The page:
Guest Post: Learn Mandarin Chinese - What to Call Chinese Family for Western Women Married to Chinese Men | Speaking of China

15 Responses

  1. Eric
    Eric January 29, 2016 at 9:47 am | | Reply

    Hey Jocelyn, your post looks good.

    I think there are some differences with English. Some names of relatives in post are more of written names, for example, usually we dont call wife’s sisters xiaoyizi or dayizi, huzband’s brothers xiaoshuzi or dabo. separately we call gege/jiejie/meimei, as our own sisters or brothers. 🙂

    very good job.

  2. Marta
    Marta January 29, 2016 at 12:30 pm | | Reply

    For me the most difficult, and what I am still not clear, are the names of the uncles and aunts. I can never remember them. I only know that father-in-law’s younger sister is gugu. For the rest I am completely lost and always refer to everybody as shushu and ayi…

    1. Betty has a Panda
      Betty has a Panda January 29, 2016 at 8:46 pm | | Reply

      Mr. Panda has 6 aunts, and they numbered them! But I always mix up 2nd, 3rd and 4th aunt as they are so close in age. >_<"

  3. Phil Chung
    Phil Chung January 29, 2016 at 6:49 pm | | Reply

    The resource is a good starting point, given the complexity of the language. But one should take into the account of the regional variation within the language so it’s best to ask your partner before seeing the family.

    For example, in HK 奶奶 is mother in law (from the girls’ point of view)
    公公,婆婆 are grandparents (mum side of the family). These are some examples I can think of. I’m sure there are many more.

    Our family is fairly chill and we call most of them in first name terms.

  4. Timo
    Timo January 30, 2016 at 4:56 am | | Reply

    This whole thing is always a nightmare for me, even my wife doesn’t get the names right!

  5. Ruth - China Elevator Stories
    Ruth - China Elevator Stories January 30, 2016 at 11:27 am | | Reply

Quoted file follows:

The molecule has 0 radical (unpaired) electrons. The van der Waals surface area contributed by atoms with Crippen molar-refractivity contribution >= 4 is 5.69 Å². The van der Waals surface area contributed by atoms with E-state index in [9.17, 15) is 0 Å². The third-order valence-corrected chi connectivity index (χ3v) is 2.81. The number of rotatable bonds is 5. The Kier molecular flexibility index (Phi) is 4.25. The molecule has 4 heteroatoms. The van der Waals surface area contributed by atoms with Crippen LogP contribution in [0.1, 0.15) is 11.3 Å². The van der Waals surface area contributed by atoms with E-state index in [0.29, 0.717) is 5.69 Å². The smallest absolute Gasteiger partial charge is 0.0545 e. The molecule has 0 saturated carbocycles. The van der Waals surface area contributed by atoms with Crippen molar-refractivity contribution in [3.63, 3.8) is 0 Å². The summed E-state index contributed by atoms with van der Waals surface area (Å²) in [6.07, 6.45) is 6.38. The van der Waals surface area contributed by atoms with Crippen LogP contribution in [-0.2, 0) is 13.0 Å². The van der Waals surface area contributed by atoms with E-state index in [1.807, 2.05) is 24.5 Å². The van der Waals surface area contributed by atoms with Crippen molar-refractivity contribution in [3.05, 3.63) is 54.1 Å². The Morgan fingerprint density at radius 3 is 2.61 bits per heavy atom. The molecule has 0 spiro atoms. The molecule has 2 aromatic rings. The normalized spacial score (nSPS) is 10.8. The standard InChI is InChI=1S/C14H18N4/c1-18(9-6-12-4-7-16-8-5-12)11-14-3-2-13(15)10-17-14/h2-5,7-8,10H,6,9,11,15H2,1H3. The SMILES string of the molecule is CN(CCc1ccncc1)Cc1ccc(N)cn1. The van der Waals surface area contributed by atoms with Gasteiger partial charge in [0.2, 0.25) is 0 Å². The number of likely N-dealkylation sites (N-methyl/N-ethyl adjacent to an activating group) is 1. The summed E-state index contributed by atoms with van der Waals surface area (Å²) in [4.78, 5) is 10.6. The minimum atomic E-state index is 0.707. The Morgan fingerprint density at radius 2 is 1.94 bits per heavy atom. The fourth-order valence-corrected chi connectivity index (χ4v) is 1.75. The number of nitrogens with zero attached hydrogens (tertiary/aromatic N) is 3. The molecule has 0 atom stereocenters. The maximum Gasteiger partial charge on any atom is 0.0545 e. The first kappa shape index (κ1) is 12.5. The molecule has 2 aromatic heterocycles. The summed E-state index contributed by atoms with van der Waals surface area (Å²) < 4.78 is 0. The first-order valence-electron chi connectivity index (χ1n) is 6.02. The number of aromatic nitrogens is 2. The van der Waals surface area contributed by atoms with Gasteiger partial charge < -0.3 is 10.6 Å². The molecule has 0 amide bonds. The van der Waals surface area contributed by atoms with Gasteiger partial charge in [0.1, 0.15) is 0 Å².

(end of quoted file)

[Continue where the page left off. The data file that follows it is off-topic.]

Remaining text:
Even my husband sometimes doesn’t know how to call someone if he doesn’t have that same relative himself. There are just too many different names! I have big troubles remembering all those names, and find it really hard to address people as gege, jiejie, shushu or ayi (also the ones my husband is not related to).

  6. Jonathan
    Jonathan February 18, 2016 at 3:08 pm | | Reply

    Being Chinese and grew up in a Chinese family, I still can’t keep track of all the terms and still have to ask my dad from time to time for clarification! 😀

  7. Cindy Hoffman
    Cindy Hoffman February 25, 2016 at 11:39 pm | | Reply

    Hey Jocelyn, nice write up there and I really feel you when i comes to memorizing those names. I usually laugh off when my cousin usually tries to explain some of the relatives and sometimes I feel that she gets mixed up and I end up asking “I thought you said that was your uncle” LOl. Fun times.
    Thanks a lot for sharing this, will surely be sharing this post with her.


  8. Warren Mundell
    Warren Mundell February 17, 2017 at 1:20 am | | Reply

    Hi Jocelyn. I am always happy to visit your blogs. My wife has three brothers, a number one gege, a number 2 gege, and a didi. She also has a son (ersi)?
    Her Didi is divorced, and likes to drink, so when we have a family dinner at a fan dian, he and i stay last, enjoying our drinks. The last time i was shocked, as when we were about to leave, he gave me a long warm hug. Very strange for Chinese to hug. Wow, guess i am really one of the family.

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